And just as we got ready to proceed over to Five Below's lovely headquarters in Philadelphia, I noticed that Jeff Fischer, our lead advisor in The Motley Fool Pro team, had previously shorted Five Below. And I began to get a Dial 911, Aetna Needs Help vibe to this. I was giggling a little bit as I pointed out to Tom, unbeknownst to both of us, that our company had previously shorted Five Below. Now, I want to mention, this is a stock that we recommend in Motley Fool Rule Breakers. It's been a good pick, I'm going to provide numbers in a sec. But, there we are, on our way to their headquarters with a previous short on Five Below, wondering if the CEO knew that or not.
So, here are a few numbers. On April 23rd of 2014, I picked Five Below for Motley Fool Rule Breakers. It was at $38.50. I'm happy to say, today, it's at $79.46. In fact, as we do this taping, it has just crossed the 100% mark. It's kind of a historic moment for me to tell the Five Below story on this day, because it's up 100.3%. That's 41% ahead of the market. That's over that four-year period, so it's been an excellent four-year stock.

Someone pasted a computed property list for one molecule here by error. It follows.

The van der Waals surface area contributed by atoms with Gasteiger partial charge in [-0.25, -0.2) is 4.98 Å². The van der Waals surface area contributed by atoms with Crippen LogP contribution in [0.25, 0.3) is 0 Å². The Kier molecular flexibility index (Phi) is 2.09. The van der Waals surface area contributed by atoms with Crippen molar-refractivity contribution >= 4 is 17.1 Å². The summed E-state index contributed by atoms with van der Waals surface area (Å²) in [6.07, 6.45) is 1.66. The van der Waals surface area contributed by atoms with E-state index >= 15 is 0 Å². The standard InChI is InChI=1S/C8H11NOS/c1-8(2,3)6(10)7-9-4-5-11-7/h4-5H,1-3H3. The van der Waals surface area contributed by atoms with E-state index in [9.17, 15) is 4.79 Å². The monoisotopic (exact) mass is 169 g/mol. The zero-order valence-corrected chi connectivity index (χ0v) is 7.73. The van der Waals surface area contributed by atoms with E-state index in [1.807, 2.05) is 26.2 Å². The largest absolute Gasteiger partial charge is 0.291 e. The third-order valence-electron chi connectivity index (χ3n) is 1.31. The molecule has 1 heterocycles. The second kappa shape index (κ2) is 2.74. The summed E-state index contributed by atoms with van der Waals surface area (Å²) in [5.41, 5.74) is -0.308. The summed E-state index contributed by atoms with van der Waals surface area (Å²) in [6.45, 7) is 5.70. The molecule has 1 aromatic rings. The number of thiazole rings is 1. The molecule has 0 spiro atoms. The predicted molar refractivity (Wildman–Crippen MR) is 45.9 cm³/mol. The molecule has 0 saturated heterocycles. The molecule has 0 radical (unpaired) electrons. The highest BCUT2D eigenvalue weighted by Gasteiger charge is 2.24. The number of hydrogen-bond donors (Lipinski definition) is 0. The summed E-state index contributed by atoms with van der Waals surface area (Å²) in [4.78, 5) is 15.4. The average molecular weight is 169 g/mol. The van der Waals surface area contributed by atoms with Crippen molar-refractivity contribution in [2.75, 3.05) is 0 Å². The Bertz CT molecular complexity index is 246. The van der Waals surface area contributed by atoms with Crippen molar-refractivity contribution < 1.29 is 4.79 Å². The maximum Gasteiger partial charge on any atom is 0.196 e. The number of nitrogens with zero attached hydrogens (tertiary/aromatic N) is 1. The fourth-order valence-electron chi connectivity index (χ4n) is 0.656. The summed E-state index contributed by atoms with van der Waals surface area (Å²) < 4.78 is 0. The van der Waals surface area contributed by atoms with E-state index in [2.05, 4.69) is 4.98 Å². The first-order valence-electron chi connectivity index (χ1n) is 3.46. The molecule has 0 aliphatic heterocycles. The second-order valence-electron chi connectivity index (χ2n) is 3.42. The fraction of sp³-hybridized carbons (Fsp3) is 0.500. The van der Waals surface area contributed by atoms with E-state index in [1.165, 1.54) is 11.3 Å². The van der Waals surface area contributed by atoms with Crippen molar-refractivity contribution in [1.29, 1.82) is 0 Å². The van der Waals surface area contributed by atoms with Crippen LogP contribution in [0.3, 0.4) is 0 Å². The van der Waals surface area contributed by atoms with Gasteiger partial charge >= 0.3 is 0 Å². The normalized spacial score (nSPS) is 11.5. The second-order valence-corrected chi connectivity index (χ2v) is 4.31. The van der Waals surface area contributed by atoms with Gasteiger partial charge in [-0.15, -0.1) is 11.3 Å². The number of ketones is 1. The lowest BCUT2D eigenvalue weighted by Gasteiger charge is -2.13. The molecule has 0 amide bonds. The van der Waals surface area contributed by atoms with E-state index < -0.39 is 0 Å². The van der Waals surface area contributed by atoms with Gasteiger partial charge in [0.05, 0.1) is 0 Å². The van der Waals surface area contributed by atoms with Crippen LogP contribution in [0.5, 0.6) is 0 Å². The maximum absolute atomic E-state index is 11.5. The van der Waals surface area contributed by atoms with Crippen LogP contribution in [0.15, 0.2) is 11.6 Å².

But, just a few months after I picked it in Motley Fool Rule Breakers, my good friend Jeff Fischer shorted it in July of 2014. I was worried. I didn't know if he still had that short in, and if so, it wasn't good advice for our members.
And as I finally got to the headquarters of Five Below, I had looked it up, and as it turns out, Jeff and his co-associate Bryan Hinmon, The Motley Fool Pro team had shut down that short in December of 2015. That was held for 17 months. Amazingly, they shorted at $36 and it went down to $28.
What I love about this story is, not only was there no downside -- and, I don't think the Five Below CEO knew this or ever mentioned it at all. But, simultaneously, two Motley Fool services had different positions on Five Below. I and my team have a four-year hold that's still in, and we've more than doubled our money now, which is really exciting. Meanwhile, Motley Fool Pro rode a $36 stock down to $28 and covered its short from July '14 to December '15. I think that's just a delightful story.